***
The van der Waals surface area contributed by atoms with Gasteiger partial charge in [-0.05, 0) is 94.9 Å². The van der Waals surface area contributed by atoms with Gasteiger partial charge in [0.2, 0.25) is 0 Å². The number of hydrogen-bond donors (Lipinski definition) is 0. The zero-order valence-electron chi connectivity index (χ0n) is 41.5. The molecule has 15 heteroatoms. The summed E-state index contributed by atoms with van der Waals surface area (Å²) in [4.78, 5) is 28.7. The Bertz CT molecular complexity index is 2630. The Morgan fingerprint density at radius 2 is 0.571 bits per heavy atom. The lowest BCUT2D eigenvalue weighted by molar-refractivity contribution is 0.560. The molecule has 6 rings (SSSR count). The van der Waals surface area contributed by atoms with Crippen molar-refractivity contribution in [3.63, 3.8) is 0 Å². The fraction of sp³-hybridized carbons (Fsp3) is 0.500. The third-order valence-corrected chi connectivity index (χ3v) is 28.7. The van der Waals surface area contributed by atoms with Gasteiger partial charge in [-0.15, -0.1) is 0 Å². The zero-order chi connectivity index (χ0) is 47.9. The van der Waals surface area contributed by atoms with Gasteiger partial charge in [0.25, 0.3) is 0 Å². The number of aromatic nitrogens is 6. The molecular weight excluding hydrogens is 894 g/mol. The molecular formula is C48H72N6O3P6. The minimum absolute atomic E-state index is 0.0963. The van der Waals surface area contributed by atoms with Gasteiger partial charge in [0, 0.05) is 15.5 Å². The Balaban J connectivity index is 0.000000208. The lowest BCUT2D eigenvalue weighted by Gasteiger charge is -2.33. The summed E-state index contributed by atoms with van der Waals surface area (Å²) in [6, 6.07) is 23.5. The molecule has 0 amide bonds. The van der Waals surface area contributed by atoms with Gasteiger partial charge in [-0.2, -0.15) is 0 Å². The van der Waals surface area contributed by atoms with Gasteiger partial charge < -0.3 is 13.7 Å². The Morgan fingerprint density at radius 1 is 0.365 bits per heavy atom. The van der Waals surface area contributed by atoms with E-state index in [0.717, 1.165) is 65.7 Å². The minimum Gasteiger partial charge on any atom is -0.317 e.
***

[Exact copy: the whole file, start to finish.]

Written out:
The van der Waals surface area contributed by atoms with Gasteiger partial charge in [-0.05, 0) is 94.9 Å². The van der Waals surface area contributed by atoms with Gasteiger partial charge in [0.2, 0.25) is 0 Å². The number of hydrogen-bond donors (Lipinski definition) is 0. The zero-order valence-electron chi connectivity index (χ0n) is 41.5. The molecule has 15 heteroatoms. The summed E-state index contributed by atoms with van der Waals surface area (Å²) in [4.78, 5) is 28.7. The Bertz CT molecular complexity index is 2630. The Morgan fingerprint density at radius 2 is 0.571 bits per heavy atom. The lowest BCUT2D eigenvalue weighted by molar-refractivity contribution is 0.560. The molecule has 6 rings (SSSR count). The van der Waals surface area contributed by atoms with Crippen molar-refractivity contribution in [3.63, 3.8) is 0 Å². The fraction of sp³-hybridized carbons (Fsp3) is 0.500. The third-order valence-corrected chi connectivity index (χ3v) is 28.7. The van der Waals surface area contributed by atoms with Gasteiger partial charge in [-0.15, -0.1) is 0 Å². The zero-order chi connectivity index (χ0) is 47.9. The van der Waals surface area contributed by atoms with Gasteiger partial charge in [0.25, 0.3) is 0 Å². The number of aromatic nitrogens is 6. The molecular weight excluding hydrogens is 894 g/mol. The molecular formula is C48H72N6O3P6. The minimum absolute atomic E-state index is 0.0963. The van der Waals surface area contributed by atoms with Gasteiger partial charge in [0, 0.05) is 15.5 Å². The Balaban J connectivity index is 0.000000208. The lowest BCUT2D eigenvalue weighted by Gasteiger charge is -2.33. The summed E-state index contributed by atoms with van der Waals surface area (Å²) in [6, 6.07) is 23.5. The molecule has 0 amide bonds. The van der Waals surface area contributed by atoms with Gasteiger partial charge in [-0.2, -0.15) is 0 Å². The van der Waals surface area contributed by atoms with Gasteiger partial charge < -0.3 is 13.7 Å². The Morgan fingerprint density at radius 1 is 0.365 bits per heavy atom. The van der Waals surface area contributed by atoms with E-state index in [0.717, 1.165) is 65.7 Å². The minimum Gasteiger partial charge on any atom is -0.317 e.